Academic journal article Australasian Drama Studies

Inside the Black Margin: An Essay in Words and Images

Academic journal article Australasian Drama Studies

Inside the Black Margin: An Essay in Words and Images

Article excerpt

Note: Coloured versions of the images used in this article may be found as a slideshow at www.latrobe.edu.au/humanities/research/research-journals/ australasian-drama-studies/issues/issue-61/Tru bridge

When we blink, or when we close our eyes, an indistinct black margin closes like a curtain upon our vision of the world. What exists in this space around the spectral frame? What exists in those moments before the curtain opens, where it closes momentarily for a scene change, or where it marks the end of a performance? In the darkness we are returned to the space within, the space of dreaming - either inside the brain's casement or inside the space of the auditorium. This is a place crowded with everyday concerns, distractions, anxieties, memories and associations. Thus the architecture of the theatre is also an architecture of the mind - a model of perception, expectation and introspection. The theatre curtain opens and closes within this architecture, each movement erasing all that precedes it - a clearing of perspectives. In its passage, spaces are both destroyed and reborn. It is there before lights illuminate the vacuum of the stage, and the myriad designs, gestures and words that follow. Finally the curtain returns from the margins, to wipe the space clean, and close the proscenium from us - as eyelids on a sleeping body, or the discreet edges on a television image that will close upon a speck of shrinking light.

This article examines the theatre curtain as a performing design component in contemporary and historic theatre practices, considering its impact upon the landscapes of contemporary theatre, and its legacy in the New Zealand terrain in order to suggest social, political and ecological possibilities for performance design in the twenty-first century. An ontological - as opposed to representational - approach is adopted, wherein the curtain is viewed as something more than a container for political and cultural memories, being also a site for disruptions in perception and spectatorship. Performance design provides the primary methodology and viewpoint, as a discipline that considers the structuring of architectural, social and conceptual encounters between the public and the spectacle. As a synthesis of practice and theory, the article uses a new performance design work by the author to examine these concerns. Ecology in Fifths was presented for a development season in November 2011 as part of the Massey University College of Creative Arts Blow Festival. Conceived as a pastoral tragedy that considers the myths and anxieties in the New Zealand landscape, the work arranges its audience on four sides of a square playing space, creating a theatre without curtains, and rejecting the need for the concealment and theatrical mystery that the curtain provides.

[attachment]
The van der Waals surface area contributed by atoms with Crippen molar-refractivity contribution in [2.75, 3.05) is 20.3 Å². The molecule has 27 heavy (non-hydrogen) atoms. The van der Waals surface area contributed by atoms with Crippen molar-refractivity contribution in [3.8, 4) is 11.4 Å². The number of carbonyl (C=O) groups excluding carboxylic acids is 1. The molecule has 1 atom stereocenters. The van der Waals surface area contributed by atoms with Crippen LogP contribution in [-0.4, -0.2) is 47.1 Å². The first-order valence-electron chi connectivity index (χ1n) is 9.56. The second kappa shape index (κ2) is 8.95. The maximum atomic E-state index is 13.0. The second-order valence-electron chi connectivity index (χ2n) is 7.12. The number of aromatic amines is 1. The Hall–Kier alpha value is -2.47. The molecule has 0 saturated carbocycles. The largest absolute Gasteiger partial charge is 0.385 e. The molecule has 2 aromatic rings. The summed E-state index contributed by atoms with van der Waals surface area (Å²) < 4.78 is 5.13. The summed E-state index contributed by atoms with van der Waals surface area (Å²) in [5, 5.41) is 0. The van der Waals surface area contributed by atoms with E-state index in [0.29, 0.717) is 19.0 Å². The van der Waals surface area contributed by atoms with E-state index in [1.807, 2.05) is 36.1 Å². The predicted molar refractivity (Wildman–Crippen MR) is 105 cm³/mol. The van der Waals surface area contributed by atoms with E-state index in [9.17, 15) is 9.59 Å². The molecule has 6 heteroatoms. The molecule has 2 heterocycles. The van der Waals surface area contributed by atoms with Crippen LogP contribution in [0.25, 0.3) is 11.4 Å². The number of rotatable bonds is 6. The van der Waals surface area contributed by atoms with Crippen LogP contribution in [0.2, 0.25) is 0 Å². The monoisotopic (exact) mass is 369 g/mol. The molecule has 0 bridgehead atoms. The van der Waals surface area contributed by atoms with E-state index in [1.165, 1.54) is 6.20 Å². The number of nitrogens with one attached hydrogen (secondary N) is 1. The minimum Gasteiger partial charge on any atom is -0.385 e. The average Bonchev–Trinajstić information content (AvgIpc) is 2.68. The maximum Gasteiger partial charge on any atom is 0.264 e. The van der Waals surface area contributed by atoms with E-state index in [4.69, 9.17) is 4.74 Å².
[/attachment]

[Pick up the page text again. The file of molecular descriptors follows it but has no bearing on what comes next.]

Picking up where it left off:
In Ghosts: Death's Double and the Phenomenon of Theatre (2006) Alice Rayner describes a 'curtain-less context' in the modernist, or proto-postmodernist, works of Brecht, Piscator and Kantor; 'where the destruction of inside/outside and the elimination of a concealing curtain suggest a move to an "outside" beyond the boundaries but also a move to an infinite inside and an indefinite overlap between the phantoms of signification with production and labor'.1 It is seldom that the curtain is given this attention as a component of the performance experience, as it is often considered a concern of the stage manager and not the design. Rayner reveals as much when she says: 'Does anyone ask: What does that curtain mean? What does it signify or represent? One is more likely to ask: What does that curtain hide? What is behind it?'2 However, within the context of a visual arts or performance design practice, everything is considered a sign and it is found that, above all else, the theatre curtain signifies theatre·, it carries with it all the historical associations or 'embellage' that make it seem kitsch or even outdated on a contemporary stage, or the subject of so much theatre-play from the likes of Jerome Bel, Romeo Castellucci or Forced Entertainment. …

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